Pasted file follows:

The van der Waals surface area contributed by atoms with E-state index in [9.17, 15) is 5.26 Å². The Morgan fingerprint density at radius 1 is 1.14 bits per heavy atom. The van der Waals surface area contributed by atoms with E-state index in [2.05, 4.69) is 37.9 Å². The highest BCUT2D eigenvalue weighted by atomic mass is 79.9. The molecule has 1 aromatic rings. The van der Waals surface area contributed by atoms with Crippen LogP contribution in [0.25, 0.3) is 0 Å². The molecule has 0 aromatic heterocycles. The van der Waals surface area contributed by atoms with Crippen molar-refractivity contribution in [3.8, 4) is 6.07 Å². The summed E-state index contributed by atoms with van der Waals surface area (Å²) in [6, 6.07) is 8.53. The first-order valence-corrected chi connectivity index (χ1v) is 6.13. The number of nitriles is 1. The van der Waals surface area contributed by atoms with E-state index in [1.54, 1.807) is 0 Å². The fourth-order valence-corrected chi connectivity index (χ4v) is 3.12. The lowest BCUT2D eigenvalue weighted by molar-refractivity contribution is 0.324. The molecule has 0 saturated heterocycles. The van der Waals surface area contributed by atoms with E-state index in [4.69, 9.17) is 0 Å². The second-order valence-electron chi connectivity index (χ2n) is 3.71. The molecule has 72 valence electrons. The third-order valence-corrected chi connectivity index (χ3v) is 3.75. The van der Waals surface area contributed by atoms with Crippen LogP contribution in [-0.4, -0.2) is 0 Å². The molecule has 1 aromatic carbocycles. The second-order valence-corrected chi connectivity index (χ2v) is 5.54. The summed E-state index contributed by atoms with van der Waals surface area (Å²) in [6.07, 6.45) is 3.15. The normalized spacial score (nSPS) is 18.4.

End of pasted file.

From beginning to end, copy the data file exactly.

The van der Waals surface area contributed by atoms with E-state index in [9.17, 15) is 5.26 Å². The Morgan fingerprint density at radius 1 is 1.14 bits per heavy atom. The van der Waals surface area contributed by atoms with E-state index in [2.05, 4.69) is 37.9 Å². The highest BCUT2D eigenvalue weighted by atomic mass is 79.9. The molecule has 1 aromatic rings. The van der Waals surface area contributed by atoms with Crippen LogP contribution in [0.25, 0.3) is 0 Å². The molecule has 0 aromatic heterocycles. The van der Waals surface area contributed by atoms with Crippen molar-refractivity contribution in [3.8, 4) is 6.07 Å². The summed E-state index contributed by atoms with van der Waals surface area (Å²) in [6, 6.07) is 8.53. The first-order valence-corrected chi connectivity index (χ1v) is 6.13. The number of nitriles is 1. The van der Waals surface area contributed by atoms with E-state index in [1.54, 1.807) is 0 Å². The fourth-order valence-corrected chi connectivity index (χ4v) is 3.12. The lowest BCUT2D eigenvalue weighted by molar-refractivity contribution is 0.324. The molecule has 0 saturated heterocycles. The van der Waals surface area contributed by atoms with E-state index in [4.69, 9.17) is 0 Å². The second-order valence-electron chi connectivity index (χ2n) is 3.71. The molecule has 72 valence electrons. The third-order valence-corrected chi connectivity index (χ3v) is 3.75. The van der Waals surface area contributed by atoms with Crippen LogP contribution in [-0.4, -0.2) is 0 Å². The molecule has 1 aromatic carbocycles. The second-order valence-corrected chi connectivity index (χ2v) is 5.54. The summed E-state index contributed by atoms with van der Waals surface area (Å²) in [6.07, 6.45) is 3.15. The normalized spacial score (nSPS) is 18.4.